Asia-Europe volumes may have fluctuated in the 1st quarter of 2019, but it doesn’t hide the fact that growth has been slowing and with 460,000 TEU of ultra-large container vessels scheduled for delivery this year, capacity is going to massively outstrip demand in 2019.
Despite a surge at the start of the year, European imports were flat in January and February when compared with 2018.
The decline may be attributed to the timing of the Chinese New Year holiday on 5th Feb, which meant the export rush was largely contained in January, and factories in China were closed for much of February, which saw manufacturing output fall to its lowest level in nearly six years and led to total containerised exports declining 21% for Feb year over year.
Economists suggest that orders are falling at a faster rate than output to a degree not seen for years, meaning production is likely to be pared back even further in the coming months unless demand revives.
IHS Markit predicts Europe’s economic expansion will be about 1.5% in 2019 with adverse economic and political factors behind the continued deceleration, including the negative impact of trade tensions on manufacturing and exports, and the appreciation of the euro against most currencies except the US dollar.
With expectations of output dropping to the lowest for over four years, the fear is that companies will not anticipate any imminent revival in demand.
Drewry predicted in December that the westbound trade would grow 3.8 percent in 2019, but by early March, the analyst said there were already signs that it was an overly optimistic expectation.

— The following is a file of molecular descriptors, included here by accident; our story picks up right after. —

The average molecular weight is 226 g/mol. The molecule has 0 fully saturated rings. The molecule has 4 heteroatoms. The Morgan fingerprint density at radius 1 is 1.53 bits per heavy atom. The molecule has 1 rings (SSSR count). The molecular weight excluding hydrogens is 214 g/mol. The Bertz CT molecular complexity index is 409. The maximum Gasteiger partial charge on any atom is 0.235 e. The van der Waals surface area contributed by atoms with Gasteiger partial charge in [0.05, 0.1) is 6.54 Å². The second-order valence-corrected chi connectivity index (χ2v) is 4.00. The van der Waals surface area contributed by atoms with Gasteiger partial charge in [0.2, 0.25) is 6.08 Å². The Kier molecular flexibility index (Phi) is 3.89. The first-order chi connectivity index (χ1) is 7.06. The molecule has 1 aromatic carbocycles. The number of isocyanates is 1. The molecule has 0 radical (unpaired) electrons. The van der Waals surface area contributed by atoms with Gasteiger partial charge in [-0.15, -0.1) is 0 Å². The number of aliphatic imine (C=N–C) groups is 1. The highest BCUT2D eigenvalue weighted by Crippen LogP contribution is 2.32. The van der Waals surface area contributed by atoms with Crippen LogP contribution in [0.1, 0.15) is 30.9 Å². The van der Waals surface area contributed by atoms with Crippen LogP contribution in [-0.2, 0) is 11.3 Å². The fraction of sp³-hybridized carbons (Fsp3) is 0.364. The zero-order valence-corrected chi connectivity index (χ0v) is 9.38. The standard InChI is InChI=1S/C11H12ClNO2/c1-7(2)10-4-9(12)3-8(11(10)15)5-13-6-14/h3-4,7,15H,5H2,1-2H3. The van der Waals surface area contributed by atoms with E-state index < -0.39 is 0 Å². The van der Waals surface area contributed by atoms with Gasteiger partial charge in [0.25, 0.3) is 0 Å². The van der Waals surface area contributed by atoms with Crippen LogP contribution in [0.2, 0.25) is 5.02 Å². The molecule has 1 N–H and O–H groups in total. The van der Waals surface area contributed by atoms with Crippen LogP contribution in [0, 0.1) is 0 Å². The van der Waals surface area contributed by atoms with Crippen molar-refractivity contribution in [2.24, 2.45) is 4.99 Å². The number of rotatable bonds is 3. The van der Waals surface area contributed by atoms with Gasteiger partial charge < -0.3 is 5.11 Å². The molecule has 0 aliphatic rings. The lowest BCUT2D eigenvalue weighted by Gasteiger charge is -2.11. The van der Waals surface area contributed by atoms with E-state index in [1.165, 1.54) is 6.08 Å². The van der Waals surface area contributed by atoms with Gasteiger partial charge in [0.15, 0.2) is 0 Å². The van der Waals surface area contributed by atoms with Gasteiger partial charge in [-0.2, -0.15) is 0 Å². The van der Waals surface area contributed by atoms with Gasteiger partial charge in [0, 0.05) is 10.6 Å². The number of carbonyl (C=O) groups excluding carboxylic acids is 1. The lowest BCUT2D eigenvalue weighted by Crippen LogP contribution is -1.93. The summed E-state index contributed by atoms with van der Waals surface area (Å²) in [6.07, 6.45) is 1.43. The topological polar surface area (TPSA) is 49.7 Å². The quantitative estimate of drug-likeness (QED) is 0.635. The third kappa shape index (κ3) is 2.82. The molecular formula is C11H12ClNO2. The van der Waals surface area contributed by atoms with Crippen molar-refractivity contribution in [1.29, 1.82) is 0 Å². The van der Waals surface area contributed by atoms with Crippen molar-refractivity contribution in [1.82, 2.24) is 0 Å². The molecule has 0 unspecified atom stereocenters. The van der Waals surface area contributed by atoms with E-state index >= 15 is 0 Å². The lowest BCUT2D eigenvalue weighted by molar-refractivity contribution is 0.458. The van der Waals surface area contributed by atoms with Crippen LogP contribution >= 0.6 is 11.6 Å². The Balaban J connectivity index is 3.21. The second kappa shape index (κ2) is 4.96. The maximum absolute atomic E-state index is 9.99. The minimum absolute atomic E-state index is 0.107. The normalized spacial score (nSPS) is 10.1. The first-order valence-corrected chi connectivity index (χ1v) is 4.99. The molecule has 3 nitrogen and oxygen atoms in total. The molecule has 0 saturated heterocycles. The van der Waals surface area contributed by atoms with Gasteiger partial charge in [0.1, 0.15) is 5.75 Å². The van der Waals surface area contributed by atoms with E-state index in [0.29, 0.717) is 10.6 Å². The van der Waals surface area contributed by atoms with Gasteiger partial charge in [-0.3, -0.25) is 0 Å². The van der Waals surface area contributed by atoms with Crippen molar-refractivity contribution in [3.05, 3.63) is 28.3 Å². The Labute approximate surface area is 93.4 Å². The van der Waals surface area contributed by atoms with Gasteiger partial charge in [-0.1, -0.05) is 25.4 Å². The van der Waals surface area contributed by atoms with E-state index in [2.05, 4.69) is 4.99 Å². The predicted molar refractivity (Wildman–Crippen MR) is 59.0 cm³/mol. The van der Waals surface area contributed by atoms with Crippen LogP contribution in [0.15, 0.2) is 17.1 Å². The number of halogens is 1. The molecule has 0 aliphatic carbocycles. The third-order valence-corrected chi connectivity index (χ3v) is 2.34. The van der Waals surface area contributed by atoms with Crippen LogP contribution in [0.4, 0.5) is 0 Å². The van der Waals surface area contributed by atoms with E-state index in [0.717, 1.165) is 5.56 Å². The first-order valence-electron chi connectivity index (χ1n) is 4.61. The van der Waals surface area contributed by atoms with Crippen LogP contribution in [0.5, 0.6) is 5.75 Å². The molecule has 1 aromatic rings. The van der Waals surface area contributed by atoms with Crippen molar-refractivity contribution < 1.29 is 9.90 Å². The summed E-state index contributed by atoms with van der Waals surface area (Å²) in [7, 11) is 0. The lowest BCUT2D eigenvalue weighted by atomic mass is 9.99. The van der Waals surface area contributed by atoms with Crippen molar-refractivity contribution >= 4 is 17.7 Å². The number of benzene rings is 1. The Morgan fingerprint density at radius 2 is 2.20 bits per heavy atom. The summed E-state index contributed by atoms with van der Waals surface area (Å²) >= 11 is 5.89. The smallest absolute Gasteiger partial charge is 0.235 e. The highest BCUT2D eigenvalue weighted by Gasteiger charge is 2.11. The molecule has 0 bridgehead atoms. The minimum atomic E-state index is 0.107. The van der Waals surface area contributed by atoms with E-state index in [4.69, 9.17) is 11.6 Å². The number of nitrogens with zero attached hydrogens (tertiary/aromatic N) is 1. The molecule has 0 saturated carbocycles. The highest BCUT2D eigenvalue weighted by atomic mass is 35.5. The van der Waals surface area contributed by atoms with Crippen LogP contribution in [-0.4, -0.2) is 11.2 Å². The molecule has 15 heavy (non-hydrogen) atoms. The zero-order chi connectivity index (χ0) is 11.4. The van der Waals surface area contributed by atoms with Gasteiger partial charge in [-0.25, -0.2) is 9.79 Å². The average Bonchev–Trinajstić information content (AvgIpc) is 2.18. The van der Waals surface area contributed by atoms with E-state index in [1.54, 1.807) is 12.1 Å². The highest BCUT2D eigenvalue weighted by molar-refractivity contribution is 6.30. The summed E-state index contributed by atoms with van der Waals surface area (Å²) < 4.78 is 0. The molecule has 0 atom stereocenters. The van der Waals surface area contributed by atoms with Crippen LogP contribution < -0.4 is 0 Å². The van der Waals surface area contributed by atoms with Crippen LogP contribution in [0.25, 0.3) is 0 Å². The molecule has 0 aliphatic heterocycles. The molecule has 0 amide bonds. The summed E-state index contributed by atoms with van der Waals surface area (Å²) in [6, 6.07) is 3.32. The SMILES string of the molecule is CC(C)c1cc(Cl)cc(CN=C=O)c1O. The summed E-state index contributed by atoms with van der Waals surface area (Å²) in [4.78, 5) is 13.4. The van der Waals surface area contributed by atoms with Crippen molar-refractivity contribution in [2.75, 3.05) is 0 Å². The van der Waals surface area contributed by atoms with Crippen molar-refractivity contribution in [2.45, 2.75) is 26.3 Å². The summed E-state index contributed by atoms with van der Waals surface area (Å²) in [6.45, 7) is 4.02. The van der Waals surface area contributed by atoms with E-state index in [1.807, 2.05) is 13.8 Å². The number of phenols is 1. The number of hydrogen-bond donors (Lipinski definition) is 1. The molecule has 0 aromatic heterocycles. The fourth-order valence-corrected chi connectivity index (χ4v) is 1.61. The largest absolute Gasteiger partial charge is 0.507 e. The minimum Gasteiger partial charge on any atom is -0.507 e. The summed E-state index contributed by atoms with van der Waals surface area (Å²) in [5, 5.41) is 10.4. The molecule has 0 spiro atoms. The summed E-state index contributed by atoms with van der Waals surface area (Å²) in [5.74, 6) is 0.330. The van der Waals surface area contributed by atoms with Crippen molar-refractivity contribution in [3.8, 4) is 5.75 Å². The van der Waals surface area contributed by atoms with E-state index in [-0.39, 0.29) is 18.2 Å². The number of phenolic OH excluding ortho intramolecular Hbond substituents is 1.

For the carriers, slowing volume growth raises the familiar issue of matching vessel capacity with demand, which is a particular challenge when they are absorbing so many new big ships into the trade.
There are about 460,000 TEU of ultra-large container vessels (ULCVs) scheduled for delivery in 2019 (equal to a10% increase in weekly capacity), with a further 620,000 TEU due in 2020.
Canceled sailing notices are already coming as carriers try to manage the oversupply of tonnage.
Ocean Alliance will cancel five Asia-North Europe loops and one loop on the Asia-Mediterranean trade between weeks 17 to 21 (April 22 to May 20).
But even as it blanks sailings, the Ocean Alliance will be adding its seventh Asia-North Europe service in April. Carriers and shippers alike will be keeping a close eye on capacity in the trade, as surplus supply often leads to a rapid deterioration in rates, a development carriers already operating on slim margins may not be able to weather.